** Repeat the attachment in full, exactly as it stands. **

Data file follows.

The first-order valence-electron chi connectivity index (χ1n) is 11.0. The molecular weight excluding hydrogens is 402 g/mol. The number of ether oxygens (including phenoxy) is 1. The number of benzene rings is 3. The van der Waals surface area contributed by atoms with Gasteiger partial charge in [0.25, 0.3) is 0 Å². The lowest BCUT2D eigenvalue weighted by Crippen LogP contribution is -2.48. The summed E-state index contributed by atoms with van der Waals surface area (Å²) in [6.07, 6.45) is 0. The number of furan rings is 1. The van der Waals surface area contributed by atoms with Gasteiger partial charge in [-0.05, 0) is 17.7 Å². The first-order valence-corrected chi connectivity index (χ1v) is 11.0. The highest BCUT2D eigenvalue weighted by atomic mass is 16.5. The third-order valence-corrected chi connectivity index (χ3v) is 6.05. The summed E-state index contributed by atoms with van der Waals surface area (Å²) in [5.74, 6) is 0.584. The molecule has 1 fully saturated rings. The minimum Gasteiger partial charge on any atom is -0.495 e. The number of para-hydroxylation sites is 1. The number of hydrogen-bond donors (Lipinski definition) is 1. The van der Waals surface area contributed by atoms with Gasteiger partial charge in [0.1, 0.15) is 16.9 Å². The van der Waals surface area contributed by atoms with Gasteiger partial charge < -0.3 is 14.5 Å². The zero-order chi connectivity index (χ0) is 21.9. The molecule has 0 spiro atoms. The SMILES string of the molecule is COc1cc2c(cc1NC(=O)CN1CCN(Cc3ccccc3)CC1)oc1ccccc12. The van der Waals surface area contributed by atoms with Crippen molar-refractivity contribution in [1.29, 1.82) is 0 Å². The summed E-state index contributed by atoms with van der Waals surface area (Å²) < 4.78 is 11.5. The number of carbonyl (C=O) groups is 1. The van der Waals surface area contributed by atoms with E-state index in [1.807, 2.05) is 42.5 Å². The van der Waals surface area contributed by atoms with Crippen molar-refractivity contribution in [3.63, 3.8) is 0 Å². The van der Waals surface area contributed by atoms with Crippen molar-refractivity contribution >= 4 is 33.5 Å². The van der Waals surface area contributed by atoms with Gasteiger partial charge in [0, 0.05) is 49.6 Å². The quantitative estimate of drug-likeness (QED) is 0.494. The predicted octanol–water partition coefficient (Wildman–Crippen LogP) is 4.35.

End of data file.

The first-order valence-electron chi connectivity index (χ1n) is 11.0. The molecular weight excluding hydrogens is 402 g/mol. The number of ether oxygens (including phenoxy) is 1. The number of benzene rings is 3. The van der Waals surface area contributed by atoms with Gasteiger partial charge in [0.25, 0.3) is 0 Å². The lowest BCUT2D eigenvalue weighted by Crippen LogP contribution is -2.48. The summed E-state index contributed by atoms with van der Waals surface area (Å²) in [6.07, 6.45) is 0. The number of furan rings is 1. The van der Waals surface area contributed by atoms with Gasteiger partial charge in [-0.05, 0) is 17.7 Å². The first-order valence-corrected chi connectivity index (χ1v) is 11.0. The highest BCUT2D eigenvalue weighted by atomic mass is 16.5. The third-order valence-corrected chi connectivity index (χ3v) is 6.05. The summed E-state index contributed by atoms with van der Waals surface area (Å²) in [5.74, 6) is 0.584. The molecule has 1 fully saturated rings. The minimum Gasteiger partial charge on any atom is -0.495 e. The number of para-hydroxylation sites is 1. The number of hydrogen-bond donors (Lipinski definition) is 1. The van der Waals surface area contributed by atoms with Gasteiger partial charge in [0.1, 0.15) is 16.9 Å². The van der Waals surface area contributed by atoms with Gasteiger partial charge < -0.3 is 14.5 Å². The zero-order chi connectivity index (χ0) is 21.9. The molecule has 0 spiro atoms. The SMILES string of the molecule is COc1cc2c(cc1NC(=O)CN1CCN(Cc3ccccc3)CC1)oc1ccccc12. The van der Waals surface area contributed by atoms with Crippen molar-refractivity contribution in [1.29, 1.82) is 0 Å². The summed E-state index contributed by atoms with van der Waals surface area (Å²) < 4.78 is 11.5. The number of carbonyl (C=O) groups is 1. The van der Waals surface area contributed by atoms with E-state index in [1.807, 2.05) is 42.5 Å². The van der Waals surface area contributed by atoms with Crippen molar-refractivity contribution in [3.63, 3.8) is 0 Å². The van der Waals surface area contributed by atoms with Crippen molar-refractivity contribution >= 4 is 33.5 Å². The van der Waals surface area contributed by atoms with Gasteiger partial charge in [0, 0.05) is 49.6 Å². The quantitative estimate of drug-likeness (QED) is 0.494. The predicted octanol–water partition coefficient (Wildman–Crippen LogP) is 4.35.